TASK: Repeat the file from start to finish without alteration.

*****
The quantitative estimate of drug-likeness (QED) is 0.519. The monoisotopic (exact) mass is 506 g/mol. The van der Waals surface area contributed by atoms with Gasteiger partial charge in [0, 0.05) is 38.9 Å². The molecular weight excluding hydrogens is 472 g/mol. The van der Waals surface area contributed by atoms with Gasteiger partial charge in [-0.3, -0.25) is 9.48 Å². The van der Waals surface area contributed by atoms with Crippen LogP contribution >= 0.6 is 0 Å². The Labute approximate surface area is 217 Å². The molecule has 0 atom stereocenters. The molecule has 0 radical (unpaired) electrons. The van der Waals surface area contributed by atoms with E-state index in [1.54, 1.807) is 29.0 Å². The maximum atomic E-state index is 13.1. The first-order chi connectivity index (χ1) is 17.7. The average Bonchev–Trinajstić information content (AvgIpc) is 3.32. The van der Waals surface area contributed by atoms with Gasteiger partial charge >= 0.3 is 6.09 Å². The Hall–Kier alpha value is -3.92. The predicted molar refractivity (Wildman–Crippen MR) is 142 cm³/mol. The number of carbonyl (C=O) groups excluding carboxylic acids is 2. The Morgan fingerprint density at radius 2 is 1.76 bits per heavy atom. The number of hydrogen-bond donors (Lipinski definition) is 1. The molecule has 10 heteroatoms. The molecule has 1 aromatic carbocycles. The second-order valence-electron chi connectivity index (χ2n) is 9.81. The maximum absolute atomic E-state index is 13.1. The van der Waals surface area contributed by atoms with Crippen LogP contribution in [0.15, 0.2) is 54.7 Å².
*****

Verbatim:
The quantitative estimate of drug-likeness (QED) is 0.519. The monoisotopic (exact) mass is 506 g/mol. The van der Waals surface area contributed by atoms with Gasteiger partial charge in [0, 0.05) is 38.9 Å². The molecular weight excluding hydrogens is 472 g/mol. The van der Waals surface area contributed by atoms with Gasteiger partial charge in [-0.3, -0.25) is 9.48 Å². The van der Waals surface area contributed by atoms with Crippen LogP contribution >= 0.6 is 0 Å². The Labute approximate surface area is 217 Å². The molecule has 0 atom stereocenters. The molecule has 0 radical (unpaired) electrons. The van der Waals surface area contributed by atoms with E-state index in [1.54, 1.807) is 29.0 Å². The maximum atomic E-state index is 13.1. The first-order chi connectivity index (χ1) is 17.7. The average Bonchev–Trinajstić information content (AvgIpc) is 3.32. The van der Waals surface area contributed by atoms with Gasteiger partial charge >= 0.3 is 6.09 Å². The Hall–Kier alpha value is -3.92. The predicted molar refractivity (Wildman–Crippen MR) is 142 cm³/mol. The number of carbonyl (C=O) groups excluding carboxylic acids is 2. The Morgan fingerprint density at radius 2 is 1.76 bits per heavy atom. The number of hydrogen-bond donors (Lipinski definition) is 1. The molecule has 10 heteroatoms. The molecule has 1 aromatic carbocycles. The second-order valence-electron chi connectivity index (χ2n) is 9.81. The maximum absolute atomic E-state index is 13.1. The van der Waals surface area contributed by atoms with Crippen LogP contribution in [0.15, 0.2) is 54.7 Å².